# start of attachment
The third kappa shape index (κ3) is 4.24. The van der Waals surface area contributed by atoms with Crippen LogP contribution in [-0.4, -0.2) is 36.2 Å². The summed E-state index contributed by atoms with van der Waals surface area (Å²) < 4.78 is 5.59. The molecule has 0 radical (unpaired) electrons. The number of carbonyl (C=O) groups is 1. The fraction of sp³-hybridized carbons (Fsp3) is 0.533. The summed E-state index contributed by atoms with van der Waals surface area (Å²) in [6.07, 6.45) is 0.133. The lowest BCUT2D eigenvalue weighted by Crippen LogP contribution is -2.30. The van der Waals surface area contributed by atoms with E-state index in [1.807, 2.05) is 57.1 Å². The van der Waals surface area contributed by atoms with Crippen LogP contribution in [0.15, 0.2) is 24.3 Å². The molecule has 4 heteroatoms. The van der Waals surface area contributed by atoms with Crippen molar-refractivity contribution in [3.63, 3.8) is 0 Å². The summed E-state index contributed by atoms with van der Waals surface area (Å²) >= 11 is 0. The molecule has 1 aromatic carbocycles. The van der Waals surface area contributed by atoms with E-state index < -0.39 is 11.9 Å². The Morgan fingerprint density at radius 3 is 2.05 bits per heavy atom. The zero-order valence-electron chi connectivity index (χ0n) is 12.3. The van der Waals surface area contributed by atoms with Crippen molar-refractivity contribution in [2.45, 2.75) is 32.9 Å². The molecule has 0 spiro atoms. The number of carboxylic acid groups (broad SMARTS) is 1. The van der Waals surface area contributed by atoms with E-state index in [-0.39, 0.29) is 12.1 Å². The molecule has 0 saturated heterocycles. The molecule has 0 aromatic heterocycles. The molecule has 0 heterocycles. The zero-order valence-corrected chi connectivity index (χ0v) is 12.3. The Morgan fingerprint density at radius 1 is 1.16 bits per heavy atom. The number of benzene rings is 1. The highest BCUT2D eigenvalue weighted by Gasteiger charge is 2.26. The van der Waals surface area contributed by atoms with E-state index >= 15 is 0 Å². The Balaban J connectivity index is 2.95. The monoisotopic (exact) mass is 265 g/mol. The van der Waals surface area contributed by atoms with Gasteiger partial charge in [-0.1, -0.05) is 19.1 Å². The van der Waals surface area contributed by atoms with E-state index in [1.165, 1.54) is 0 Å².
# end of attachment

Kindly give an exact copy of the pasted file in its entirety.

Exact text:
The third kappa shape index (κ3) is 4.24. The van der Waals surface area contributed by atoms with Crippen LogP contribution in [-0.4, -0.2) is 36.2 Å². The summed E-state index contributed by atoms with van der Waals surface area (Å²) < 4.78 is 5.59. The molecule has 0 radical (unpaired) electrons. The number of carbonyl (C=O) groups is 1. The fraction of sp³-hybridized carbons (Fsp3) is 0.533. The summed E-state index contributed by atoms with van der Waals surface area (Å²) in [6.07, 6.45) is 0.133. The lowest BCUT2D eigenvalue weighted by Crippen LogP contribution is -2.30. The van der Waals surface area contributed by atoms with E-state index in [1.807, 2.05) is 57.1 Å². The van der Waals surface area contributed by atoms with Crippen LogP contribution in [0.15, 0.2) is 24.3 Å². The molecule has 4 heteroatoms. The van der Waals surface area contributed by atoms with Crippen molar-refractivity contribution in [3.63, 3.8) is 0 Å². The summed E-state index contributed by atoms with van der Waals surface area (Å²) >= 11 is 0. The molecule has 1 aromatic carbocycles. The van der Waals surface area contributed by atoms with E-state index < -0.39 is 11.9 Å². The Morgan fingerprint density at radius 3 is 2.05 bits per heavy atom. The zero-order valence-electron chi connectivity index (χ0n) is 12.3. The van der Waals surface area contributed by atoms with Crippen molar-refractivity contribution in [2.45, 2.75) is 32.9 Å². The molecule has 0 spiro atoms. The number of carboxylic acid groups (broad SMARTS) is 1. The van der Waals surface area contributed by atoms with E-state index in [-0.39, 0.29) is 12.1 Å². The molecule has 0 saturated heterocycles. The molecule has 0 aromatic heterocycles. The molecule has 0 heterocycles. The zero-order valence-corrected chi connectivity index (χ0v) is 12.3. The Morgan fingerprint density at radius 1 is 1.16 bits per heavy atom. The number of benzene rings is 1. The highest BCUT2D eigenvalue weighted by Gasteiger charge is 2.26. The van der Waals surface area contributed by atoms with E-state index >= 15 is 0 Å². The Balaban J connectivity index is 2.95. The monoisotopic (exact) mass is 265 g/mol. The van der Waals surface area contributed by atoms with Gasteiger partial charge in [-0.1, -0.05) is 19.1 Å². The van der Waals surface area contributed by atoms with E-state index in [1.165, 1.54) is 0 Å².